If you had a talented 12-year-old son who had aspirations to play quarterback in the National Football League would you send him to Tommy Wyatt’s Championship Quarterback School or would you rather select John Elway’s Championship Quarterback School?
That was not a rhetorical question. There is a right and wrong answer.
First, let me clarify that both guys were championship quarterbacks.
Tommy Wyatt, for the 1989 Newtown Men’s League Champions.
John Elway, for the 1997 and 98 Denver Broncos Super Bowl Champions.
Both know a lot more than your 12-year-old about the quarterback position. Both are excellent teachers and communicators. And both would do a good job. But only one of the two aforementioned ex-quarterbacks is qualified to teach your son what it takes to play in the NFL. Only one. Hint . . . it’s not me!
As ridiculous as that whole scenario may sound, we’re seeing people (more than ever before) passing themselves off as “experts” in everything. Some are qualified. Most are not.
I always thought it odd while watching those late-night informercials years ago how these guys would come on and talk to you for 60 minutes trying to sell you their “Secrets to Success” packages for three easy payments of $199. My first though was always, “if they’re so rich and successful, then why would they take the time to get on this commercial and try to sell people the secrets?” Legitimate question.
Today, in this age of technology, EVERYBODY’S an expert on everything. Online you can be young even though you’re old. You can be skinny even though you’re really fat. You can be a woman when you’re a man. You can have a degree from Harvard even though you never made it out of high school. I mean, if it’s online it’s obviously true. Right?
Much of this “poser” behavior is harmless, but let’s chat about the posers that are trying to get into your wallet.
I’m talking about the “Success Coach” who has never been successful; The “Life Coach” with a lousy life; The “Abundance Coach” without a pot to piss in; The 350-pound “Health and Wellness Coach”; The “Network Marketing Guru” who never made money in network marketing; The “Internet Marketing Expert” who not only never made any money, but isn’t even going by his real name! And don’t get me started on people writing “How To” books on things that they never did!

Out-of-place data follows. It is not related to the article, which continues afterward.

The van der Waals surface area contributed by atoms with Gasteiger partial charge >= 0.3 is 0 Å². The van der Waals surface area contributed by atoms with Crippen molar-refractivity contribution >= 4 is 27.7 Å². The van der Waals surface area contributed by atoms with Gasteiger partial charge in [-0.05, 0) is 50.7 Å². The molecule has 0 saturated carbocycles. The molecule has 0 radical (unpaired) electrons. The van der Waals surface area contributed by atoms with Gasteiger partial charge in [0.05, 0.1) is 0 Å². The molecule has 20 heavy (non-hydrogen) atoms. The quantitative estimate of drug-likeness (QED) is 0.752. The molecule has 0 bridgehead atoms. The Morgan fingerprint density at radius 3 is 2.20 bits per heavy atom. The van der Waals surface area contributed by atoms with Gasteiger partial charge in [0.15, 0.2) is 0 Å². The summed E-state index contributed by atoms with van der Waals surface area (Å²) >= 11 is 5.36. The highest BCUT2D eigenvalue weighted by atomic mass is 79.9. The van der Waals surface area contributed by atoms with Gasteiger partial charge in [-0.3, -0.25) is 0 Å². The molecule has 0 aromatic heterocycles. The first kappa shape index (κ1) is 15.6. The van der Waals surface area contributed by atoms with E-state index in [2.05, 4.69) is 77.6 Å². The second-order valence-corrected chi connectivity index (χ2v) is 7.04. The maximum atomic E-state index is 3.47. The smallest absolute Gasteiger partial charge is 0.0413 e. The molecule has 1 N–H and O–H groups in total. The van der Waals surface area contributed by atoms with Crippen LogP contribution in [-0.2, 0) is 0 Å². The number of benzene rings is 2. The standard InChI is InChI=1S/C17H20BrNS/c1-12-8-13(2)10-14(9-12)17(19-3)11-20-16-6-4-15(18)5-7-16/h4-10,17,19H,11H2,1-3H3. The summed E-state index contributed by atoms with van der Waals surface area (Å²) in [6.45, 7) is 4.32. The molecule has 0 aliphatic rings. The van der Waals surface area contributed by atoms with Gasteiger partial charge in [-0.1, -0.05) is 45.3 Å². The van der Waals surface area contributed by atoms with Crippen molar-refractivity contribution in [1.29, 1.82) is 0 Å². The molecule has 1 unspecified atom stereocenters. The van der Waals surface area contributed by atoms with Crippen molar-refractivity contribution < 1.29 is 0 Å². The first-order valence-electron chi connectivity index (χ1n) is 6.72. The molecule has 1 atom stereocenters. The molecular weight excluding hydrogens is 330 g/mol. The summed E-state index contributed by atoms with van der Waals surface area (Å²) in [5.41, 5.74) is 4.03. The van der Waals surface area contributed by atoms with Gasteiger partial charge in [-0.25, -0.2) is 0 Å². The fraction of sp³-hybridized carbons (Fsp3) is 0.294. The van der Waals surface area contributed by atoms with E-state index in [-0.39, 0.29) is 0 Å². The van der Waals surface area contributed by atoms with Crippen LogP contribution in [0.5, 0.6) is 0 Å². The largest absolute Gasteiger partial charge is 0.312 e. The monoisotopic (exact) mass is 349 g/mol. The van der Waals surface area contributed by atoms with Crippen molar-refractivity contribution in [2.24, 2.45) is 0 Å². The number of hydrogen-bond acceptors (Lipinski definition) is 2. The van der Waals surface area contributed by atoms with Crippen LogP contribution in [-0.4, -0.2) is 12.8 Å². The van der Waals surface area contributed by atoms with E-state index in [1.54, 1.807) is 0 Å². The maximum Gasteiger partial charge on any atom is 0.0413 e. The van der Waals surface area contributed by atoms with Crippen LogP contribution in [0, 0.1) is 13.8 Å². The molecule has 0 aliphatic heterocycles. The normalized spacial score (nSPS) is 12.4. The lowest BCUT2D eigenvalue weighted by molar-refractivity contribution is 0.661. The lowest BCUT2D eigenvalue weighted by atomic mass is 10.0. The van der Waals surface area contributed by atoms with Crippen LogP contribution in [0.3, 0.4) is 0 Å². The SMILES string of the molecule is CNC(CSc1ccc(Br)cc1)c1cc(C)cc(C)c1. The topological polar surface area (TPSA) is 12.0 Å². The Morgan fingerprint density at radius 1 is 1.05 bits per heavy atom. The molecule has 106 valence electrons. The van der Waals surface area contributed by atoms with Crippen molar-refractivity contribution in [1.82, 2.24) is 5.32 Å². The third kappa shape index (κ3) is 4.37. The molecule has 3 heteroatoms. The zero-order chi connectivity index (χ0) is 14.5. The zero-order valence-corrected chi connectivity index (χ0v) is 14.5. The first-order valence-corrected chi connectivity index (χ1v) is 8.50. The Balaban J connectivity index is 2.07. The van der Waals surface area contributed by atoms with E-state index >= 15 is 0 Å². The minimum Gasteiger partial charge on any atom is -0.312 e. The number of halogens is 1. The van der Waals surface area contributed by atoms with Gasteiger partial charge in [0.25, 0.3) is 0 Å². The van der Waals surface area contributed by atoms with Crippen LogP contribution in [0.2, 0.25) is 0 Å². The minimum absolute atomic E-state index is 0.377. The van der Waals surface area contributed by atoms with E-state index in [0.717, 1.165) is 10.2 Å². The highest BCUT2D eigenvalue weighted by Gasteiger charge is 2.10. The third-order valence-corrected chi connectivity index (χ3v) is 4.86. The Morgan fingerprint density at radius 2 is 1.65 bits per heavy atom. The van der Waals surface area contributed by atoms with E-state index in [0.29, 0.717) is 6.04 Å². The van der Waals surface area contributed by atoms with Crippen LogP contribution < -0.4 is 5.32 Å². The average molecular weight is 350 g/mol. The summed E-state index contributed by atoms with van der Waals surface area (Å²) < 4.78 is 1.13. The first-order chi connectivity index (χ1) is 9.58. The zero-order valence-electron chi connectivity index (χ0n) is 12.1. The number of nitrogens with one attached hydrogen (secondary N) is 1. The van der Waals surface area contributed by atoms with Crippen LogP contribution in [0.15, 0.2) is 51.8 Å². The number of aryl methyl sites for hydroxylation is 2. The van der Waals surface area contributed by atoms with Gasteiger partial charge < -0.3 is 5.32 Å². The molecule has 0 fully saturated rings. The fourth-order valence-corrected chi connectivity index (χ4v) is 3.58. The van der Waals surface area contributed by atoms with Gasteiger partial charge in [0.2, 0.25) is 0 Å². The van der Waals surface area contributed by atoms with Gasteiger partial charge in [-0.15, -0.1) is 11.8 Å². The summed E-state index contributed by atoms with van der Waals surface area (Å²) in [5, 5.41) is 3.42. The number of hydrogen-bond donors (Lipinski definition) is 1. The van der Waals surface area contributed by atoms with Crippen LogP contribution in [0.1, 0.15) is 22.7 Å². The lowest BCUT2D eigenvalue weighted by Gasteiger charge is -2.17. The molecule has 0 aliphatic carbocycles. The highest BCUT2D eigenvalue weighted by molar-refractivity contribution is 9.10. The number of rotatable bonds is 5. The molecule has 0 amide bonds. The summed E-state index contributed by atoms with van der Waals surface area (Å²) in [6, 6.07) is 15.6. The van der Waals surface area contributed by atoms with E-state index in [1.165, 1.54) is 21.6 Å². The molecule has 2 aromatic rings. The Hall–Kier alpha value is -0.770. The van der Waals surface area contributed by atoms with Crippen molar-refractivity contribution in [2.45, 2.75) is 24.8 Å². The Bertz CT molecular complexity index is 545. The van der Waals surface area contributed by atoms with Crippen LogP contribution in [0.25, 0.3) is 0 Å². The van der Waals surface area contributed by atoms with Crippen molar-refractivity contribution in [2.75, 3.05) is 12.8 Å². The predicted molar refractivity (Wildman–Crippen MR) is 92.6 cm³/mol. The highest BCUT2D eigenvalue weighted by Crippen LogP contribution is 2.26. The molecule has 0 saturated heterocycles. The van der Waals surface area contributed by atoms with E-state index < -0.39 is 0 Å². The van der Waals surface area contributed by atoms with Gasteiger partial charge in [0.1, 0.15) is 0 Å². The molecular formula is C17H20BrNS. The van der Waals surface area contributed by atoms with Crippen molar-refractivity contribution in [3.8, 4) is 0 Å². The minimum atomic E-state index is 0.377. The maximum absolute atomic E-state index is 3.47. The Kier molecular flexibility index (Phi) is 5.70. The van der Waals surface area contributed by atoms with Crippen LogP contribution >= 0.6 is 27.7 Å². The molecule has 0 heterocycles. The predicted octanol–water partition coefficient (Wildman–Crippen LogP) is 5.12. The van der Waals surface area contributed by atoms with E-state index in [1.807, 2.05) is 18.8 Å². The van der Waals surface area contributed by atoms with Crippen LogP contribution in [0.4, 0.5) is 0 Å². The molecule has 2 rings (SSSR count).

“How to Become a Brain Surgeon in One Simple Step” – go to med school. There. That was easy.
I think you get the picture.
They are people who want to make their money by taking your money?I recently saw an online list of Top Worldwide Money Earners in network marketing.” There were at least ten names on that list of people who don’t even earn $100k a year and one (ranked really high up there) who could make more money working 20 hours a week at McDonald’s. Seriously.Some wise person once said, “Believe none of what you hear and only half of what you see.” And that was before the internet!
My plea to the “entrepreneurs” who want to earn a living selling their advice as “experts” in anything . . . first go out there an DO IT yourself. Go out there and earn the right to be heard. Because if you’re trying to pass yourself off as something you’re not, that’s being a scammer. That’s taking advantage of somebody’s trusting and naive nature. It’s false advertising.
Like Tommy Wyatt the quarterback, you might be able to be helpful to the beginner. And if that’s your only goal – then state your credentials and make reasonable promises offering reasonable expectations.
On the other side of the coin, if you’re somebody who is looking for a coach or an “expert,” do your homework first. Don’t just read the testimonials on the person’s webpage. They probably wrote most of them themselves!
Call me crazy, but I want my financial advisor to have a track record. I want my doctor to actually be a doctor. I’d rather eat a meal prepared by a chef than the eccentric (and cold) concoctions my children whip up while playing chef.OK, rant over.
I have to go show some young scientists how to split the atom.
I’m Glad I Drank the Kool-Aid!